MUMBAI: Canadian Pension Plan Investment Board (CPPIB), among the largest long-term public and private equity investors managing $200 billion in assets, is set to appoint an India team with a new office in Mumbai later this year.
This will be the marquee investor's only second office in an emerging market and signals reviving sentiments on the India investment story. CPPIB strung together three high-profile deals with Shapoorji Pallonji, Piramal and L&T in the past one year stepping up interest in India's real estate and infrastructure.
The Canadian giant has mandated recruitment firms to finalize India heads for real estate, infrastructure and equities. The first on board will be the real estate head to be followed by the other two. CPPIB could eye investments topping $5 billion in Asia's third largest economy in the next five years, people familiar with the matter said.
CPPIB has five offices in Toronto, London, New York, Hong Kong and Sao Paulo. Last month, it opened in Sao Paulo, Brazil office to spearhead investments in Latin American markets.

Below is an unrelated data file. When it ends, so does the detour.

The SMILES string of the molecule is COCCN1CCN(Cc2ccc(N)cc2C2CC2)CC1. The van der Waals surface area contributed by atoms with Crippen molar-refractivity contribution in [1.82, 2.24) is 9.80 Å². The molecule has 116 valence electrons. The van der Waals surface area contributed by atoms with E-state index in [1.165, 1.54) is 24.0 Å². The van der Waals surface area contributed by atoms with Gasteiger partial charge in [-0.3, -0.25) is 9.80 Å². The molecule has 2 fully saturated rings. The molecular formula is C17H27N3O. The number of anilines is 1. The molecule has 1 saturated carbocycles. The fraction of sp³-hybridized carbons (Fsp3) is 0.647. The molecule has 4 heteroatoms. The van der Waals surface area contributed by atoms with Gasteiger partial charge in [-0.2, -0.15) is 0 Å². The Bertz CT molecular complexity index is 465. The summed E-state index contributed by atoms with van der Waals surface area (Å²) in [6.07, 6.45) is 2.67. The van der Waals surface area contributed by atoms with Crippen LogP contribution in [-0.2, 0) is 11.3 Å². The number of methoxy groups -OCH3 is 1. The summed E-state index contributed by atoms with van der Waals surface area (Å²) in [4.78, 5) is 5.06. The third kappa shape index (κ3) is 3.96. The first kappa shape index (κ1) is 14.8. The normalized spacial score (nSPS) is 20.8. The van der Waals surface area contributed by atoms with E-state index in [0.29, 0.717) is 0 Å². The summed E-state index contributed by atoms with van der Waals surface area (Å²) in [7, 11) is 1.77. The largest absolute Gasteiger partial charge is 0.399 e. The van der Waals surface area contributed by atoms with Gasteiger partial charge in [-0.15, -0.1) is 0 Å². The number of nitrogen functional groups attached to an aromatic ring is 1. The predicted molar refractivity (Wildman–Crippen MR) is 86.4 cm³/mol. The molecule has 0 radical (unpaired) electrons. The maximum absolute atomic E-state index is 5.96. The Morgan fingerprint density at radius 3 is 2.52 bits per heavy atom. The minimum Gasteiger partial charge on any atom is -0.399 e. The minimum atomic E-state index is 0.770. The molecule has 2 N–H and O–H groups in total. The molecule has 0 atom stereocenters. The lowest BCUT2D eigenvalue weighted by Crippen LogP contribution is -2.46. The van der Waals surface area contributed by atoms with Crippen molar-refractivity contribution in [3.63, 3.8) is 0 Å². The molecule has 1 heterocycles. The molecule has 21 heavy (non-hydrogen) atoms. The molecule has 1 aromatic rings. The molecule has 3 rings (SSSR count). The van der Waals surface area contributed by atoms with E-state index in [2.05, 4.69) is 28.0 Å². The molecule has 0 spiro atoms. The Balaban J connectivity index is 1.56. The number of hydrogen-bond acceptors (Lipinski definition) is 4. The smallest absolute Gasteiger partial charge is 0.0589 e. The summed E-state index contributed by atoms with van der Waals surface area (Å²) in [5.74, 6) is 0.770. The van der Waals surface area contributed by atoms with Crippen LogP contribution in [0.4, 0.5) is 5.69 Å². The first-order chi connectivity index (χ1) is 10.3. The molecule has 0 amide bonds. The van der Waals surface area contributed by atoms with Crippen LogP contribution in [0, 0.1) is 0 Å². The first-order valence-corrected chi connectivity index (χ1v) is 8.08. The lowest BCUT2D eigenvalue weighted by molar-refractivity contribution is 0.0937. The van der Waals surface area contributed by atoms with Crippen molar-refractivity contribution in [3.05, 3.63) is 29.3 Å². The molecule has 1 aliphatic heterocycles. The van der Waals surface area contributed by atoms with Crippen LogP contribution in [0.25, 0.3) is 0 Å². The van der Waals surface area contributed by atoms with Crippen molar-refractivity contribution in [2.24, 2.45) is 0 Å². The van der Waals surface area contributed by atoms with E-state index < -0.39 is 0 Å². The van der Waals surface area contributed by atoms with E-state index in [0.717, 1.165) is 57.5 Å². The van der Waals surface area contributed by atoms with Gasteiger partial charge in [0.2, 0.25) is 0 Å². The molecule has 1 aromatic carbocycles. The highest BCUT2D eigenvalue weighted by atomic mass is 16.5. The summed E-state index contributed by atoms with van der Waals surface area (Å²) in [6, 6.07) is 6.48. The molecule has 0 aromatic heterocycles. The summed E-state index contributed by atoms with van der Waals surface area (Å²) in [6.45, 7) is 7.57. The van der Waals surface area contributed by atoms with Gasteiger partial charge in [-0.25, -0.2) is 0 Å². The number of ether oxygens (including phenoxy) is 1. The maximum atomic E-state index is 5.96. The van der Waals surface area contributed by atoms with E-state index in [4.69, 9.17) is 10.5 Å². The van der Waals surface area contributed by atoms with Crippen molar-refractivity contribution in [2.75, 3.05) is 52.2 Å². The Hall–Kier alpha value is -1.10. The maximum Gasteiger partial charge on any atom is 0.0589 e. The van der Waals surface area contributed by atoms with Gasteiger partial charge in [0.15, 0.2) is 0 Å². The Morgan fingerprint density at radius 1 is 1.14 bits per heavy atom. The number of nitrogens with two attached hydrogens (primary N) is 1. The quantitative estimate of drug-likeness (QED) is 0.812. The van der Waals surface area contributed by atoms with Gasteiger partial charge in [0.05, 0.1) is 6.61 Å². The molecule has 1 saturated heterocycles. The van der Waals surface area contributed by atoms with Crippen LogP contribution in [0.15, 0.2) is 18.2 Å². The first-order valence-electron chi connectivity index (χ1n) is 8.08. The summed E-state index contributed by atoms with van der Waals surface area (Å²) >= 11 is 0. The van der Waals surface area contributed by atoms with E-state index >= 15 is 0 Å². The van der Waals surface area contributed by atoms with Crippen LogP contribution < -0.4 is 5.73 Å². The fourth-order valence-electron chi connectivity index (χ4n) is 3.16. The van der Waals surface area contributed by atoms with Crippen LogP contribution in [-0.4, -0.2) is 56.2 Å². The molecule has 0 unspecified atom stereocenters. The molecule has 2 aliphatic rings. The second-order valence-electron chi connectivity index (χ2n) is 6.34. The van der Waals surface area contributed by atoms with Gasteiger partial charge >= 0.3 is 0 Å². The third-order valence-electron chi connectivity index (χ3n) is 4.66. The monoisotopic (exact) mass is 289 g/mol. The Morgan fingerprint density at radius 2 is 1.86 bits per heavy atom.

The Mumbai and Sao Paulo offices are part of the plans to diversify assets in emerging markets.
"India is a key long-term growth market, as it is aligned with our strategy of seeking investments in emerging markets that we believe will deliver attractive risk adjusted returns. I cannot provide comment on any recruitment efforts that may be occurring at this time," Linda Sims, director, public affairs & communications, CPPIB, said.
The fund mix shows that only $11 billion-or just 6% of the total assets-is invested in Asian markets excluding Japan. Its exposure to emerging market equities is under 7% compared to 35% in foreign developed market equities and 8.4% in Canadian equities.
One of the largest retirement funds, CPPIB has been an indirect investor behind India story for many years, as it backed several private equity funds operating in the country. But its direct entry comes at a time when long-term foreign investors, especially private equity firms, have seen erosion of wealth caused by policy paralysis, slowing economy and declining rupee.